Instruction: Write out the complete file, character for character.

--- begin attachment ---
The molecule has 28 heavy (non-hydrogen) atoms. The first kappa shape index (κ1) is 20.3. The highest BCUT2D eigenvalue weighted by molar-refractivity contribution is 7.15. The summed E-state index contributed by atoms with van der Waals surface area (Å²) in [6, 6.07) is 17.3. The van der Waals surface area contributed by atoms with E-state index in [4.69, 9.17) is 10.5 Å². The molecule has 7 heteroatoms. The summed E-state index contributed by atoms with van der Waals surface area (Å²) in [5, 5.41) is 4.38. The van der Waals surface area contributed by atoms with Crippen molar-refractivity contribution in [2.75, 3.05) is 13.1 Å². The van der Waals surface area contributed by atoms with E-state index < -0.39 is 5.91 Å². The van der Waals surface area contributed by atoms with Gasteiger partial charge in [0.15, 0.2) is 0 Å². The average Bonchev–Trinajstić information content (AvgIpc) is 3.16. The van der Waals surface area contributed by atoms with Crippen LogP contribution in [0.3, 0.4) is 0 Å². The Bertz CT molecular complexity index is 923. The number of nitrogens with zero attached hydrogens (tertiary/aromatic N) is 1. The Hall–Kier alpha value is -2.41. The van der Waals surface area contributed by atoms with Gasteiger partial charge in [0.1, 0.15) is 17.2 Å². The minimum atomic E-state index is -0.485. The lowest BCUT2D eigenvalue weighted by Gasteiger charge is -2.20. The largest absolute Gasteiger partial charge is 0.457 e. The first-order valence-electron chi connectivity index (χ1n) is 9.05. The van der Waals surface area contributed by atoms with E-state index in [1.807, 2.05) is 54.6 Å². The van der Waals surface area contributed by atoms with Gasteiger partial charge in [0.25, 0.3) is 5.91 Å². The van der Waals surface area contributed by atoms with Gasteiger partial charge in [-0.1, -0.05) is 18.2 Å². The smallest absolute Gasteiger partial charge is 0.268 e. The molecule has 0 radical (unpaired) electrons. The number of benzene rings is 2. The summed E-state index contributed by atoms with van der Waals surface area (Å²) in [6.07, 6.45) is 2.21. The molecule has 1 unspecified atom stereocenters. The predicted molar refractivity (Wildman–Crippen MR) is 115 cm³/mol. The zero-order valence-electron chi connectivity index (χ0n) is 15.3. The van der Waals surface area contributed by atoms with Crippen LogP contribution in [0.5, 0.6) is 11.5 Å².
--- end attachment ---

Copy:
The molecule has 28 heavy (non-hydrogen) atoms. The first kappa shape index (κ1) is 20.3. The highest BCUT2D eigenvalue weighted by molar-refractivity contribution is 7.15. The summed E-state index contributed by atoms with van der Waals surface area (Å²) in [6, 6.07) is 17.3. The van der Waals surface area contributed by atoms with E-state index in [4.69, 9.17) is 10.5 Å². The molecule has 7 heteroatoms. The summed E-state index contributed by atoms with van der Waals surface area (Å²) in [5, 5.41) is 4.38. The van der Waals surface area contributed by atoms with Crippen molar-refractivity contribution in [2.75, 3.05) is 13.1 Å². The van der Waals surface area contributed by atoms with E-state index < -0.39 is 5.91 Å². The van der Waals surface area contributed by atoms with Gasteiger partial charge in [0.15, 0.2) is 0 Å². The average Bonchev–Trinajstić information content (AvgIpc) is 3.16. The van der Waals surface area contributed by atoms with Crippen LogP contribution in [0.3, 0.4) is 0 Å². The Bertz CT molecular complexity index is 923. The number of nitrogens with zero attached hydrogens (tertiary/aromatic N) is 1. The Hall–Kier alpha value is -2.41. The van der Waals surface area contributed by atoms with Gasteiger partial charge in [0.1, 0.15) is 17.2 Å². The minimum atomic E-state index is -0.485. The lowest BCUT2D eigenvalue weighted by Gasteiger charge is -2.20. The largest absolute Gasteiger partial charge is 0.457 e. The first-order valence-electron chi connectivity index (χ1n) is 9.05. The van der Waals surface area contributed by atoms with E-state index in [1.807, 2.05) is 54.6 Å². The van der Waals surface area contributed by atoms with Gasteiger partial charge in [0.25, 0.3) is 5.91 Å². The van der Waals surface area contributed by atoms with Gasteiger partial charge in [-0.1, -0.05) is 18.2 Å². The smallest absolute Gasteiger partial charge is 0.268 e. The molecule has 0 radical (unpaired) electrons. The number of benzene rings is 2. The summed E-state index contributed by atoms with van der Waals surface area (Å²) in [6.07, 6.45) is 2.21. The molecule has 1 unspecified atom stereocenters. The predicted molar refractivity (Wildman–Crippen MR) is 115 cm³/mol. The zero-order valence-electron chi connectivity index (χ0n) is 15.3. The van der Waals surface area contributed by atoms with Crippen LogP contribution in [0.5, 0.6) is 11.5 Å².